If the politically-pointed but inevitably simplified I, Daniel Blake cements Ken Loach as a director who cares about the state of his country but doesn’t trust his audience to understand more than one message at a time, then American Honey solidifies Arnold as a filmmaker with faith in her audience’s ability to closely engage with her work and create their own meanings. Though not expressly political, American Honey reveals itself as a film that might be more in tune with the needs of a contemporary political cinema, especially one made in the wake of Brexit and Donald Trump. (The latter actually gets a shout-out in an early scene of Arnold’s film, as LaBeouf openly wonders whether his dress pants and suspenders evoke the man who was only a far-flung presidential hopeful at the time of American Honey’s production.) Arnold is as aware of the painful parts of society as Loach is, but she sees in all directions and her film evokes a multiplicity of sides without passing judgments or spinning her narrative into a tale of us vs. them.
Star is undeniably an outsider, but in ways that diverge from the displaced identities of the mag crew. She stares in shock at the copious birthday gifts laid out in the living room of a white, upscale Kansas City family, whose house Jake has elbowed his way into, then seethes when their host condescends to them. Later on in the film, she retaliates against Jake by hopping into the backseat of a Cadillac driven by three greying cowboys, who take her home and plow her with tequila, all the while circling and staring at her like some eroticized Other. And then there is the late-film group singalong to the titular Lady Antebellum country track, throughout which Star is the only one in the crew to remain completely silent. She stares with nervous uncertainty as these white men and women sing a song whose words have never belonged to her, evoking a gated, time-honored industry—and thus an entire world—that she will never readily be invited into. In another director’s hands, this scene could be purely menacing, a millennial remix of Cabaret’s “Tomorrow Belongs to Me” scene. But Arnold’s vision remains so hopeful that the moment isn’t purely exclusionary. At one point, QT (Verronikah Ezell), the crew’s endearing butch teddy bear, turns to Star and sings, finding and including her with a warm smile that seems to ward off Star’s encroaching disillusionment, if only for a verse.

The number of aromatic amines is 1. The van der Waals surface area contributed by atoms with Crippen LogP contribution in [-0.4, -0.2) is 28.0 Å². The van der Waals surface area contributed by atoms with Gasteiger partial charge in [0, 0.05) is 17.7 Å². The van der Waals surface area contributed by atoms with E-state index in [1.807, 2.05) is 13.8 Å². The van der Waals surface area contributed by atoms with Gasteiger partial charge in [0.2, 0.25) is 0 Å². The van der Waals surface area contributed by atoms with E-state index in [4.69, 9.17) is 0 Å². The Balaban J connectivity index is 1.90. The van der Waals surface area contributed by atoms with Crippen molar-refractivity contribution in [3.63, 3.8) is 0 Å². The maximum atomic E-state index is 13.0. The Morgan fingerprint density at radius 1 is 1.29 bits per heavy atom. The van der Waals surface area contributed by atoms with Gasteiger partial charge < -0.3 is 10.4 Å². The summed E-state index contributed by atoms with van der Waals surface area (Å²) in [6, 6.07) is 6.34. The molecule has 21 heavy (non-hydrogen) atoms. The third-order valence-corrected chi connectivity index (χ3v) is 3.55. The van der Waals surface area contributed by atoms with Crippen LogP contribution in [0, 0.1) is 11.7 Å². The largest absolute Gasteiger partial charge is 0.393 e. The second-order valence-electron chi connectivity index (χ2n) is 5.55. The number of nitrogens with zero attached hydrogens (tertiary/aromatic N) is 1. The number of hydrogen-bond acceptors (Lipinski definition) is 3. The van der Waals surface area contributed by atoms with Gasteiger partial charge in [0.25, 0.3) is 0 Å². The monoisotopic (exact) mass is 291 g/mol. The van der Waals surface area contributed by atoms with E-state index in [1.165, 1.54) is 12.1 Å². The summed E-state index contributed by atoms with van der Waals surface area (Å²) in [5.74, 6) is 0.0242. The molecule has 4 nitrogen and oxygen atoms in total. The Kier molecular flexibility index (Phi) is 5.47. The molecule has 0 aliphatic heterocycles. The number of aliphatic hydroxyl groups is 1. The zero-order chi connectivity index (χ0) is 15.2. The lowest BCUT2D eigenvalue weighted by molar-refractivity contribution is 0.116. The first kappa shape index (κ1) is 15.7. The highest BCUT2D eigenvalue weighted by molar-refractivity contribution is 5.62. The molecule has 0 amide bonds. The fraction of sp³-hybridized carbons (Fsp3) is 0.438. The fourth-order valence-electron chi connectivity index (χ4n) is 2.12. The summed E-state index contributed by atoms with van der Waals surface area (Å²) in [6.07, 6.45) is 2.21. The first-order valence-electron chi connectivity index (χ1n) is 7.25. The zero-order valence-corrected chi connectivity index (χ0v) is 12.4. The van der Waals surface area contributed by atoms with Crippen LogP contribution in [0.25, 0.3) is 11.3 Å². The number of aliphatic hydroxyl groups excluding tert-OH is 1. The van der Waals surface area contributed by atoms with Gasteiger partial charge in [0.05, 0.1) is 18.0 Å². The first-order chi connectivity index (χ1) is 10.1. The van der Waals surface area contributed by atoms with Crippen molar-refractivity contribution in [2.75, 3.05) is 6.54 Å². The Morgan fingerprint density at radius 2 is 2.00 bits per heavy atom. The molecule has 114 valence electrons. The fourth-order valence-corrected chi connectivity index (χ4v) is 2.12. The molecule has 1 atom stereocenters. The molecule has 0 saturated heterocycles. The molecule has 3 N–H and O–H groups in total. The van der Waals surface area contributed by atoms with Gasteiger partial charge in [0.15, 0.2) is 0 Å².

American Honey forcibly rubs and shoves against the boundaries of cinema until it spills out into its own paths, down which it can impulsively wander and explore. It pushes the medium forward, but it also attempts to bridge the gaps in political cinema that few filmmakers can even discern. These changing times demand more directors like Arnold, who is doing something much more intricate than delivering messages or holding up a mirror to reflect the world as it appears. Arnold captures the desolation of the milieus her characters inhabit, but she refuses to withhold hope or beauty for the sake of starkness, or to ignore her poetic instincts in the name of sheer authenticity. Watching Star stumble and soar throughout American Honey, one can envision what political filmmaking might continue to become in the next few years: less a mirror than a window, opening outward onto an alternative view of the world, in which reality and imagination are not alienated, but allied.
Matthew Eng is a writer and editor with Tribeca Film who has contributed to Little White Lies and The Film Experience. He also co-hosts Asian Oscar Bait, a podcast that recounts true stories of Asians from history and pitches them to Hollywood as a way to boost Asian representation in the media. He lives in Brooklyn and believes there is no higher power than Gena Rowlands.